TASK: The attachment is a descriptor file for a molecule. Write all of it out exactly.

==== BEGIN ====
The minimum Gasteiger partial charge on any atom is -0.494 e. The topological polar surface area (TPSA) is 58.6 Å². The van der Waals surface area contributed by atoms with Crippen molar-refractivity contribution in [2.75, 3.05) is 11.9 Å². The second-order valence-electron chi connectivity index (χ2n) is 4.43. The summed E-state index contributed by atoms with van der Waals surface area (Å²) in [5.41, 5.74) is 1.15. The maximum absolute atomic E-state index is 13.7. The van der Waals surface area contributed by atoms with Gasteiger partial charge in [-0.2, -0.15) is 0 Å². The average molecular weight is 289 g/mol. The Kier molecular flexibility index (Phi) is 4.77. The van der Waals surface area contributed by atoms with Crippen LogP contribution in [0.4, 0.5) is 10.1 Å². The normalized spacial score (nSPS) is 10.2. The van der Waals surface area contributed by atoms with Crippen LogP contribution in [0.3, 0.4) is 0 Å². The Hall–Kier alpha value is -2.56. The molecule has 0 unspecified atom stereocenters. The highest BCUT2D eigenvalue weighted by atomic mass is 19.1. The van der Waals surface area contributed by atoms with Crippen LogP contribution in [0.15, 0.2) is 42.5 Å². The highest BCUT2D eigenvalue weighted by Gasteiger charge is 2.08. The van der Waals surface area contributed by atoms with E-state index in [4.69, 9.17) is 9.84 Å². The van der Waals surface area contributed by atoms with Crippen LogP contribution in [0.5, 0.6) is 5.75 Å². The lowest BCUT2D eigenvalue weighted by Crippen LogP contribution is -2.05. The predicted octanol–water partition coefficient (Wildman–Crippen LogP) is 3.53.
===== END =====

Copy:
The minimum Gasteiger partial charge on any atom is -0.494 e. The topological polar surface area (TPSA) is 58.6 Å². The van der Waals surface area contributed by atoms with Crippen molar-refractivity contribution in [2.75, 3.05) is 11.9 Å². The second-order valence-electron chi connectivity index (χ2n) is 4.43. The summed E-state index contributed by atoms with van der Waals surface area (Å²) in [5.41, 5.74) is 1.15. The maximum absolute atomic E-state index is 13.7. The van der Waals surface area contributed by atoms with Gasteiger partial charge in [-0.2, -0.15) is 0 Å². The average molecular weight is 289 g/mol. The Kier molecular flexibility index (Phi) is 4.77. The van der Waals surface area contributed by atoms with Crippen LogP contribution in [0.4, 0.5) is 10.1 Å². The normalized spacial score (nSPS) is 10.2. The van der Waals surface area contributed by atoms with Crippen LogP contribution in [0.3, 0.4) is 0 Å². The Hall–Kier alpha value is -2.56. The molecule has 0 unspecified atom stereocenters. The highest BCUT2D eigenvalue weighted by atomic mass is 19.1. The van der Waals surface area contributed by atoms with Crippen LogP contribution in [0.15, 0.2) is 42.5 Å². The highest BCUT2D eigenvalue weighted by Gasteiger charge is 2.08. The van der Waals surface area contributed by atoms with E-state index in [4.69, 9.17) is 9.84 Å². The van der Waals surface area contributed by atoms with Crippen LogP contribution in [0.5, 0.6) is 5.75 Å². The lowest BCUT2D eigenvalue weighted by Crippen LogP contribution is -2.05. The predicted octanol–water partition coefficient (Wildman–Crippen LogP) is 3.53.